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Revelation 2:12–17

“He who has an ear, let him hear what the Spirit says to the churches. To the one who conquers I will give some of the hidden manna, and I will give him a white stone, with a new name written on the stone that no one knows except the one who receives it” (v. 17).

Pergamum, the next city Jesus addresses in Revelation, served as a center for the worship of Asclepius, the god of healing whose symbol was a serpent. A large altar to Zeus that included images of serpents also stood there. Pergamum was one of the first cities to side with Rome against other eastern powers, and it became a key site of emperor worship once the Romans took over. Other forms of paganism were plentiful in Pergamum as well. For any or all of these reasons, Jesus locates “Satan’s throne” in Pergamum (Rev. 2:13).

In this city where false worship was prevalent, the Christians in Pergamum were tempted to compromise the faith. Yet, Jesus commends the church there for standing fast against external pressure, with one Antipas even dying for Christ (vv. 12–13). However, as Revelation 2:14–15 reveals, at least some in the church at Pergamum were succumbing to the temptations of subtler forms of idolatry. They followed the “teaching of Balaam,” eating food offered to idols and engaging in sexual immorality. Here we have a reference to Numbers 25 and 31:16, where Balaam enticed the ancient Israelites to commit idolatry and sexual sin with the Midianites. Something similar was going on in the first-century church of Pergamum. Perhaps many believers were bowing to the pressure of the trade guilds and participating in the sacrificial meals offered to the gods in order to keep their jobs (see 1 Cor. 10:1–21). Maybe some Christians in Pergamum were visiting prostitutes. Or sexual immorality in Revelation 2:14–15 could refer to idolatry, as it does in many Old Testament texts, including the book of Hosea. Whatever the problem, at least some of the Pergamian Christians were not entirely faithful to Christ.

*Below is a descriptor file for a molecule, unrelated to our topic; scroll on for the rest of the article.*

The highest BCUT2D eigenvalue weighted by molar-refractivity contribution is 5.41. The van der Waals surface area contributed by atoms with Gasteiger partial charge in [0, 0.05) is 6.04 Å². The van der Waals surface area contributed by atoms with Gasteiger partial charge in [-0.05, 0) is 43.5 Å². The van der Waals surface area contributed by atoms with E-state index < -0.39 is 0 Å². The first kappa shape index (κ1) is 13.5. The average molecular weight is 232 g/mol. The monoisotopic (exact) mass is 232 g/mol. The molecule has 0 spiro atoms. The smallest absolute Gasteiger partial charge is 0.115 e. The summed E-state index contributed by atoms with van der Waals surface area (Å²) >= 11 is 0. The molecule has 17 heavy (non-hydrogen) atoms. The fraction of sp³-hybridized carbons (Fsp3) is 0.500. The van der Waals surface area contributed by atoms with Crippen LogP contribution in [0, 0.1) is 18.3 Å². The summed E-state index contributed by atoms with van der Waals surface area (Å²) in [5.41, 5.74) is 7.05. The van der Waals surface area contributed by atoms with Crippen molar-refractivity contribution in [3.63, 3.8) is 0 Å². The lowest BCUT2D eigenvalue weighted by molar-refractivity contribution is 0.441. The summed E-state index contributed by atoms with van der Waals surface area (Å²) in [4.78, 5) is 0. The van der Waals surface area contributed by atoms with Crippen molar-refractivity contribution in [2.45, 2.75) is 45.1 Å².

Jesus warns the Pergamian Christians that He will judge them unless they repent (v. 16). However, those who conquer by exercising repentant faith will receive “hidden manna” (v. 17). Christ promises to sustain His people just as He sustained Israel with manna in the wilderness (Ex. 16). The Pergamian Christians are also promised a white stone with a name engraved on it (Rev. 2:17). White stones were highly valued for many reasons in the ancient world, so Jesus is promising something of great value to faithful Christians. On this stone is a “new name,” perhaps a reference to a new status conferred by Jesus just as a new status went with a new name for people such as Abraham (Gen. 17:1–8). Those who persevere are forever acknowledged as children of God.

Coram Deo Living before the face of God

We can be vocal in our defense of the Christian faith and yet find ourselves conforming to the idols of this world. Often, the greatest dangers to the Christian are the most subtle, so we must be on guard lest we begin to prize the things of this world more than Christ Jesus.

Are there any idols in your life that you need to recognize and repent of this day?

For Further Study
  • Genesis 32:22–32
  • Isaiah 62
  • John 6:48–51
  • Revelation 3:12

Worship Has a Context

To the Church in Thyatira I

Keep Reading Covenant Theology

From the October 2020 Issue
Oct 2020 Issue